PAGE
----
Is your garden bee-friendly? – City gardens promote bee parasites

Parasites are threatening pollinator populations worldwide, raising concerns for the future of our food security. How we manage our gardens in cities could impact parasite transmission among pollinators, especially bees. Researchers found that bee parasites decrease when we plant plenty of flowers to promote diverse pollinators. We also reduce parasites when we refrain from mulching our gardens, as mulch covers nests for ground-nesting bees. As spring approaches, will your garden be friendlier to bees or their parasites?

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Decoding the Waggle Dance: The Importance of Flowers in Urban Landscapes for Honey Bees

Bee populations are threatened due to habitat loss and fragmentation, partly due to the expansion and intensification of agriculture worldwide. By videotaping and analyzing the “waggle dances” of honey bees near London, scientists compared the distance that bees need to travel to reach nectar in urban and agricultural landscapes. Bees needed to travel less far to reach nectar and pollen in urban areas vs. agricultural areas, underscoring the importance of urban planted areas, like gardens, in supporting honey bee populations. Establishing flowering plants in agricultural landscapes could help support honey bee populations.

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For birds, drab is in fashion in our cities

Color has the power to affect our feelings and emotions. For many animals, color signals status or condition. Factors such as food quality, stress, and pollution can cause changes in animal coloration. The color of the background can also have significant effects on how animals perceive color. Cities introduce drab, grey buildings and pavement, pollutants, and reduced plant complexity. A recent study shows that city birds produce darker, duller feathers with less complex patterns. Click to find out how cities may be hindering the color and diversity of wildlife.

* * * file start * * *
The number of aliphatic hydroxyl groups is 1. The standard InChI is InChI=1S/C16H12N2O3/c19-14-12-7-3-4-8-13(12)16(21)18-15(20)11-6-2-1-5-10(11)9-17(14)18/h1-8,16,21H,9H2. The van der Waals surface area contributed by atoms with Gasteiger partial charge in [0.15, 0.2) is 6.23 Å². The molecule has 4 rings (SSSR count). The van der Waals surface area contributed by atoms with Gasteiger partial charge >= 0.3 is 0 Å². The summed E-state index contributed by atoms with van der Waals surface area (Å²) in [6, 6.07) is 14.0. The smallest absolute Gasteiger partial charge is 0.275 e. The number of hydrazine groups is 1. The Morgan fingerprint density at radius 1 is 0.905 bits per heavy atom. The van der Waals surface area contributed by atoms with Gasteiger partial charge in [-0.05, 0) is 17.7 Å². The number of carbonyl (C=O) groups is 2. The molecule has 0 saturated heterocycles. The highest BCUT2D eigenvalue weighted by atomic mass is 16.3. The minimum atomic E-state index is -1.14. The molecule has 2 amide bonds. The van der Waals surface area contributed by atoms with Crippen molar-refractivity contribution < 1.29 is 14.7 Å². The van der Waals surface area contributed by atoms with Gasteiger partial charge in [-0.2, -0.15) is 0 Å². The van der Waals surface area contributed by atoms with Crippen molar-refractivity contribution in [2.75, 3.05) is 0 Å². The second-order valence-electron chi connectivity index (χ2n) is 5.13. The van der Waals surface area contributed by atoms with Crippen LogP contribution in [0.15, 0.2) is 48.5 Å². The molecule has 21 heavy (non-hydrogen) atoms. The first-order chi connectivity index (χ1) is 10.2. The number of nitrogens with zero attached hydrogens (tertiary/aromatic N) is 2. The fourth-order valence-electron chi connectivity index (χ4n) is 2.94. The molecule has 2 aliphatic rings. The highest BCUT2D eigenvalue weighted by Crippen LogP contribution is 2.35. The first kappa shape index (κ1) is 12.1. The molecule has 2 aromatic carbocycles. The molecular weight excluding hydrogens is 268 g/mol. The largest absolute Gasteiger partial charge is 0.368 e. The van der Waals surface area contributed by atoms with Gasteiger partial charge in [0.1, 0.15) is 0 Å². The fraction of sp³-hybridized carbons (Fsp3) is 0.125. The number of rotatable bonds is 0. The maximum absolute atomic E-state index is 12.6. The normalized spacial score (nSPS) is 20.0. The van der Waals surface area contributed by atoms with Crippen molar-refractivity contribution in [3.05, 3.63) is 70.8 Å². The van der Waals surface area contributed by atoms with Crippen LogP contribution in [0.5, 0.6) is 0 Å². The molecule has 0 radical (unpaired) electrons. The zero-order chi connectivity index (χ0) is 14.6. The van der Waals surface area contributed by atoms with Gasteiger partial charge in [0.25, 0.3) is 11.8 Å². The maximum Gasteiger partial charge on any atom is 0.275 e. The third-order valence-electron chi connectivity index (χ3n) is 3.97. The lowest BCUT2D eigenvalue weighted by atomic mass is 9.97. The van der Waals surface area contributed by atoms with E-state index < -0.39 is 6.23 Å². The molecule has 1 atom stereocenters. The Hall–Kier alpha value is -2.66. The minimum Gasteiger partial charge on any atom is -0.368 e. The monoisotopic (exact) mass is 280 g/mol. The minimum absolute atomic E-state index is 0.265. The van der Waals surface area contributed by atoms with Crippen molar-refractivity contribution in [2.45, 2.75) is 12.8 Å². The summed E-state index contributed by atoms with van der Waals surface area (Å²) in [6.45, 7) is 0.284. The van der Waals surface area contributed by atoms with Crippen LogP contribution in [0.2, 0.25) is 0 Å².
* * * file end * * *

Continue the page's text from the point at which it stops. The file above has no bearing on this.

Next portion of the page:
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How Air Pollution Regulation Can Affect Bird Populations

Although we have strong evidence that air pollution poses significant health risks to humans, how air pollutants affect plants and animals is not well studied. Birds are especially susceptible to air pollution because they have a unique way of breathing and interacting with air. Therefore, a group of scientists conducted a study on how air pollution affects North American birds and how air quality regulations, which were initially created to benefit humans, can also benefit these bird species.

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Combine Crickets and Lockdowns and get an Unlikely Experiment

In the spring of 2020, we all dealt with lockdowns in a different way. In urban parks, animals were suddenly exposed to a world without humans, and this disrupted ongoing urban ecology experiments. But resourceful ecologists used the sudden silence near businesses and the uptick of outdoor recreation to understand how shifting human behaviors change timing and duration of chirping urban crickets.

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Celebrating Community Science Month – How you can get involved

If you are a science enthusiast looking for ways to become more involved, community science is the perfect activity for you and your friends and family. Community scientists are people interested in science who volunteer to make observations, collect data, and report findings. Recently, community scientists in Ohio worked with experts to track declining native ladybugs in their backyards. April is global community science month and the perfect time to get involved with projects like these!

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